‘Heavy’ Traffic Hits Home

The Southeast Region of the North Dakota Highway Patrol is keeping up with troopers in the oil patch when comparing overloaded truck citations issued this year compared to last year.

The agency said it had handed out more overload fees from January, 2012, through September than it had in all of 2011. While many of those citations were written in the bustling Bakken Oil Field, the rest of the state as seen some “heavy traffic” as well.

“It appears we are right on track to match or just exceed our 2011 overload total,” said Captain Bryan Niewind, regional commander of the Southeast Region, East Division.

The Southeast Region includes the counties of Richland, Cass, Traill, Steele, Barnes, Ransom, Sargent, Dickey, Lamoure, Stutsman, Griggs, Foster, Eddy, Logan and McIntosh. As of Sept. 24, the region has issued 180 overloads.

Four of those counties, Barnes, Stutsman, Dickey and LaMoure are also patrolled by truck regulatory officer Tim Gillespie. Gillespie, who was deputized by the sheriff’s departments in all four counties, said lately he has seen an increase in overloaded trucks in the past four weeks as harvest season began.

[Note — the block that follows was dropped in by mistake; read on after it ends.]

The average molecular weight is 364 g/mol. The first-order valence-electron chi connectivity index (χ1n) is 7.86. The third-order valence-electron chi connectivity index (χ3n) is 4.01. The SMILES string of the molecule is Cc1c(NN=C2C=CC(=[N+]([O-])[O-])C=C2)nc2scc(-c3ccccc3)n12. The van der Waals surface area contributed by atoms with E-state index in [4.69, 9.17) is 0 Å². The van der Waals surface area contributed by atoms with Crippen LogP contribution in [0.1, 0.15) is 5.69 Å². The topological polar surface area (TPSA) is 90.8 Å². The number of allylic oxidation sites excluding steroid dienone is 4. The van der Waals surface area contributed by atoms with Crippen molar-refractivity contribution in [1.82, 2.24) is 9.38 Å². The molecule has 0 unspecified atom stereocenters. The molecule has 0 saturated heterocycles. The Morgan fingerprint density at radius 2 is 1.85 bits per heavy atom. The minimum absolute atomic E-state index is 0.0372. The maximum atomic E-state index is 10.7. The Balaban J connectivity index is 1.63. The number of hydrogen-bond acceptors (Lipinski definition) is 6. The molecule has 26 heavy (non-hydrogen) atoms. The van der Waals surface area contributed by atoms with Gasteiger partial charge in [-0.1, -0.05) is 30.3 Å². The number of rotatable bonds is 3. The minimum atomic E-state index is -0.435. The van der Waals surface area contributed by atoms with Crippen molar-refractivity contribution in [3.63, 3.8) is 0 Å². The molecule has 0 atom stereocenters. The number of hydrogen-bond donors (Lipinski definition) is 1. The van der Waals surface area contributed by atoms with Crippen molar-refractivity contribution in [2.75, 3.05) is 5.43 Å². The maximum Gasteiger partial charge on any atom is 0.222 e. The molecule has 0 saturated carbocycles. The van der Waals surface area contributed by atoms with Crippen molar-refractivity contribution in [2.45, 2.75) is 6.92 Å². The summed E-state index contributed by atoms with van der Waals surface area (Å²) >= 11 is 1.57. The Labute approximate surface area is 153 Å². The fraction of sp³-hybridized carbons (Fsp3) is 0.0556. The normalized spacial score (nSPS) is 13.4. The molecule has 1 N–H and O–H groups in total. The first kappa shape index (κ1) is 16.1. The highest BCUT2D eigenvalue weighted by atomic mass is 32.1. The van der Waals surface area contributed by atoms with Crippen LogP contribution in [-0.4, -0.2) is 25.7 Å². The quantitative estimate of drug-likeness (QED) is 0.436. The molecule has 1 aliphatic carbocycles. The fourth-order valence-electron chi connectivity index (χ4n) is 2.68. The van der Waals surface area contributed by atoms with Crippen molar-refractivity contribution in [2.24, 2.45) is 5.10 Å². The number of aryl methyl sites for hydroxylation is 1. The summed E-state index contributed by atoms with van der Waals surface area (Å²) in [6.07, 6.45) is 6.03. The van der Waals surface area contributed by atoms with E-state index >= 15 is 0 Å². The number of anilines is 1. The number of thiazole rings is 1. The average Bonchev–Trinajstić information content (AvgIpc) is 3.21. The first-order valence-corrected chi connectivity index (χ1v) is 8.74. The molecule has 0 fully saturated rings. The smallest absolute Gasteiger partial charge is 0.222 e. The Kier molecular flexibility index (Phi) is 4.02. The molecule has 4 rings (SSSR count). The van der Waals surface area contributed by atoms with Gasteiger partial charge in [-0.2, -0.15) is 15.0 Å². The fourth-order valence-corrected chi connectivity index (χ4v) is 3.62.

“It was slow this summer but now its starting to pick up,” Gillespie said. “For the most part, farmers are trying to keep it down as much as they can but there’s a few people that just don’t care. They’re starting to relax and now my overloads are coming pretty regular again.”

Gillespie began enforcing weight restrictions on March 28, 2011. He said the number of enforcements for the first nine months of 2012 is on par with the nine months he worked in 2011.

“We’re getting more truck traffic in this area just like all areas of the state,” he said.

“It’s not the bulk of my truck stops, but a few of them are oil-related.”
Niewind said there are currently two NDHP motor carrier troopers stationed in the Southeast Region, with the majority of their daily duties focused on size and weight enforcement.

“In addition, our traffic troopers are trained to recognize overloaded vehicles and to take enforcement action when they encounter one,” Niewind said.

Statewide, the NDHP had issued 1,295 overload violations by Sept. 18, which racked up $2.1 million in fees. In 2011 the agency brought in $1.9 million in overload fees. Overloaded trucks are a concern due to the damage they cause to the roads they travel on. According to the Barnes County Highway Department, it can cost up to $200,000 to fix one mile of road.